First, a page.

As a matter of fact, new figures were released in the first week of October indicating that wage growth through August not including bonuses had reached 3.1%, a new 9-year high, at least for nominal growth if not real wage growth adjusted for inflation – that still sits at a depressing 0.6%.  If bonuses are included, the rate is only 2.7%, just a smidge above general price inflation.  But that could just be an indicator that executive bonuses, not necessarily overall wages, are being restrained.  So, maybe that’s all both good news and bad news?

As Andy Verity, economics correspondent for the BBC, sums up the most recent figures, “If you’re a half-full person, well we’re up by about £25 per week on average since the squeeze on living standards was at its tightest back in 2014.  But if you’re half-empty, we’re still earning about £20 a week less than we did 10 years ago when the global financial crisis struck.”



Uncertainty surrounding the upcoming Brexit in March of 2019 is causing a tremendous amount of trepidation in a variety of business sectors.  Supermarkets are not one that I had expected to hear much about.  But supermarkets are front and centre, being called upon by the government itself to prepare for impending doom.

That impending doom is a no-deal Brexit.  With the current deal on the table being debated not living up to expectations and unlikely to win a vote next week, a no-deal Brexit is, while still unlikely, on everyone’s mind as the worst possible scenario come March.

If deals on trade and freedom of movement are not concluded by the time Britain leaves the EU officially next year, increased border security between the UK and its neighbours will naturally result.  The borderless EU will now end at the UK border.  In the case of increased border checks between the UK and France, Britain expects its main trading route between the Calais port in France and Dover in southern England to become excruciatingly inefficient.  MPs are expecting the volume of trade entering the UK via this trade route to be a mere 13% of its current level if Brexit does end up preceding any deal being struck with the EU.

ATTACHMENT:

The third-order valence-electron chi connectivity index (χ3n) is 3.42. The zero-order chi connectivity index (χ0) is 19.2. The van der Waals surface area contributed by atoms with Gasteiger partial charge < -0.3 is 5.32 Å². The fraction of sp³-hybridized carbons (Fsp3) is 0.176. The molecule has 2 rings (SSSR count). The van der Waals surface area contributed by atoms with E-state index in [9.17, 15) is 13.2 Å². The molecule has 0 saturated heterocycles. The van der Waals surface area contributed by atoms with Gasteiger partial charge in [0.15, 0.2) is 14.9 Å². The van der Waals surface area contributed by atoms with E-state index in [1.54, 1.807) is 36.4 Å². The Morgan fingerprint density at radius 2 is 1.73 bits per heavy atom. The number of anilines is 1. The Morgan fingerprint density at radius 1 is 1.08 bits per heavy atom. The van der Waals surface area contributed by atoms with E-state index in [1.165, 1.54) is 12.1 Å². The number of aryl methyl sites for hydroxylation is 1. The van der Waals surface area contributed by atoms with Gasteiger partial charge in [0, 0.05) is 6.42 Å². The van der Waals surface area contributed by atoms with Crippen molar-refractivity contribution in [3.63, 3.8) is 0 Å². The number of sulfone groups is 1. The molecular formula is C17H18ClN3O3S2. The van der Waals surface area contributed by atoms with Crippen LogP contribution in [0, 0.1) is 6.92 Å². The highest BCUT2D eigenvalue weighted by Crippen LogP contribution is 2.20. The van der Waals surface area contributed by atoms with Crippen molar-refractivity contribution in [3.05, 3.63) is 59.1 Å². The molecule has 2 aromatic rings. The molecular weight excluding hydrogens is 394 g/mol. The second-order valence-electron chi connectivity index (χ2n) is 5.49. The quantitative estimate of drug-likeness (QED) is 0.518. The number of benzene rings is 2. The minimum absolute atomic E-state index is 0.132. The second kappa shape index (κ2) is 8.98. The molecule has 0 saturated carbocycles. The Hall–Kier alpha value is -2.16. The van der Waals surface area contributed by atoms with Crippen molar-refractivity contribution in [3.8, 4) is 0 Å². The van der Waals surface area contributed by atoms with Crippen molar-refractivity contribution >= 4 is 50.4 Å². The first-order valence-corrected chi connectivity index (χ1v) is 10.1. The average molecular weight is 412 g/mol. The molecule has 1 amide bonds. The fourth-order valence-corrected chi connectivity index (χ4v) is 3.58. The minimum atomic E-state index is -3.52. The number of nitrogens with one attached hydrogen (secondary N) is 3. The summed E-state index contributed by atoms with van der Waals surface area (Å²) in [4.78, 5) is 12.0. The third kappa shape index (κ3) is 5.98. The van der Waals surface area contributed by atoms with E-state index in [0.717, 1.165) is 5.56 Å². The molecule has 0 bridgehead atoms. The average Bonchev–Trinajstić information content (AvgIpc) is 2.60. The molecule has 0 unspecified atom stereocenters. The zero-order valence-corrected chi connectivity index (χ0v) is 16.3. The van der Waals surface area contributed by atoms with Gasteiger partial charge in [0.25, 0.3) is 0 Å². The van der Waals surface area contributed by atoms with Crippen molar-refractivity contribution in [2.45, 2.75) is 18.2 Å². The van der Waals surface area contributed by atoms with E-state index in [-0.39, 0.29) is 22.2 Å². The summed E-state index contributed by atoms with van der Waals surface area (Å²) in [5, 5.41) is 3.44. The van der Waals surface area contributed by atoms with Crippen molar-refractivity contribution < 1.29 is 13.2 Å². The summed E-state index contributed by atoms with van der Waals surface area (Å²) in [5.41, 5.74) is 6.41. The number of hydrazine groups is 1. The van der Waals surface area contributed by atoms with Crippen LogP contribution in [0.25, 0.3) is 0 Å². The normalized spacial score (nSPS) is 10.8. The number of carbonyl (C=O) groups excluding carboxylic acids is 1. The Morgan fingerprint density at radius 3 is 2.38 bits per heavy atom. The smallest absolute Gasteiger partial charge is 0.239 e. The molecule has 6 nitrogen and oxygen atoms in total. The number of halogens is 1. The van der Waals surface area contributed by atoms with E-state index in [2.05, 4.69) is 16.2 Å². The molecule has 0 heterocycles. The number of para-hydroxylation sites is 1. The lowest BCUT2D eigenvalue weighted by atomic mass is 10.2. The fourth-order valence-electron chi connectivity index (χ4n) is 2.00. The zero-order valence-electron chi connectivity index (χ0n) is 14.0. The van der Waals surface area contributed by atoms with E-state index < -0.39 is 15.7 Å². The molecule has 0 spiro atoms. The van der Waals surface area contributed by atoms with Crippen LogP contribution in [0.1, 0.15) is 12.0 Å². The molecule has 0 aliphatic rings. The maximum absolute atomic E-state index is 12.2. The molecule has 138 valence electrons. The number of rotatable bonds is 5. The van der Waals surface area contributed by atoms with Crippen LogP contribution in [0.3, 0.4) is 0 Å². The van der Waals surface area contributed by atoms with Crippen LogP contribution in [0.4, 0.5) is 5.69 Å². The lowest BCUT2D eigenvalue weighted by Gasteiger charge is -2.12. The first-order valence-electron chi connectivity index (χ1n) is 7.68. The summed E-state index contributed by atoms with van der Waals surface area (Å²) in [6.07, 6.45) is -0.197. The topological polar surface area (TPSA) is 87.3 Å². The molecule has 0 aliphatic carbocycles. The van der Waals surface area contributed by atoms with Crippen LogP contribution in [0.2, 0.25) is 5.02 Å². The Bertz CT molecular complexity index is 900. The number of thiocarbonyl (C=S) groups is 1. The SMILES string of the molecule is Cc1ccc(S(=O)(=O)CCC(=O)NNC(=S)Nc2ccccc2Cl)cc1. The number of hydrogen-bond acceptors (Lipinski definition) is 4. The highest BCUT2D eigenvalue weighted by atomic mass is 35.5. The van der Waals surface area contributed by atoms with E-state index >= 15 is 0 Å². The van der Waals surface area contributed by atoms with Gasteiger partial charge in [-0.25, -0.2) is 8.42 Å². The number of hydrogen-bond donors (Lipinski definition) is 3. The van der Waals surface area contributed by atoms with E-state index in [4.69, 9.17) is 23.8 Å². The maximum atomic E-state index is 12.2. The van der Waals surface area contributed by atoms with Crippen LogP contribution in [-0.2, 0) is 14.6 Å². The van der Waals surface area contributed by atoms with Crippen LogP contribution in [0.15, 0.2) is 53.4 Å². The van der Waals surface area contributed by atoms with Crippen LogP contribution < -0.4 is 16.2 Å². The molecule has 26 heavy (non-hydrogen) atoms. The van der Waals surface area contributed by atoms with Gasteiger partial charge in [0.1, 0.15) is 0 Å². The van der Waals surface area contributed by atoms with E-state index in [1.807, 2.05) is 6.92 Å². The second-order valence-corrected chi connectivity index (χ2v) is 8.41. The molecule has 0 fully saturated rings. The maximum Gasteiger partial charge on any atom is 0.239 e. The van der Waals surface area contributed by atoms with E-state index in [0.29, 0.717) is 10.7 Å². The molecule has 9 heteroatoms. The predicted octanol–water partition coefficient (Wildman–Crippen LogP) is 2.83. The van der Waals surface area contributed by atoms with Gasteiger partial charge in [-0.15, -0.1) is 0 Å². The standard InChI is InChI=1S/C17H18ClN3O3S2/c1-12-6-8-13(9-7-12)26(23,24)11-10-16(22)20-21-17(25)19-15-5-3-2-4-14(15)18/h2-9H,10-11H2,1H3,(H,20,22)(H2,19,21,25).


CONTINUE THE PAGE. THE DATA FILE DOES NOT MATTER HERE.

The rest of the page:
That means supermarkets will experience great difficulties in getting shipments of goods to stock and re-stock their shelves.

So, what is the government suggesting? Stockpiling.

The country’s four largest grocers – Tesco, Sainsbury’s, Asda, and Wm Morrison Supermarkets – have told their suppliers to stock-up as a preventative measure against empty shelves in the wake of a no-deal Brexit or hard Brexit.  They anticipate 47% fewer goods coming through the Calais trade route, and they anticipate empty shelves within two weeks of the official Brexit date.

Supermarkets are already in a highly competitive industry.  Sainsbury’s is jumping on the edible insect trend before its competitors do.  Asda and Sainsbury’s are working on a merger to take place in 2019 that will save the newly combined company about £500 million in back-end operating costs like purchasing and distribution and grocery chains throughout the UK have been working hard to become greener and energy efficient.

But supermarket efforts to stockpile are being met with increasing levels of frustration.  There is currently a shortage of food warehousing space in the face of such increased demand from all of the supermarkets.  That, of course, means the price of what little warehouse space remains available is increasing.  Even packaging costs, like cardboard and plastic cases, are increasing.  In times of crisis, everyone looks for someone to blame, and in this case, many grocers are entertaining the rumor that Amazon has booked available space even if the spaces it books remain empty, just so it can enter the food market in the UK in the near future.  With possible food shortages on the horizon, this would be nearly unforgivable – if it’s true.  Amazon has now become the boogeyman of the supermarket industry.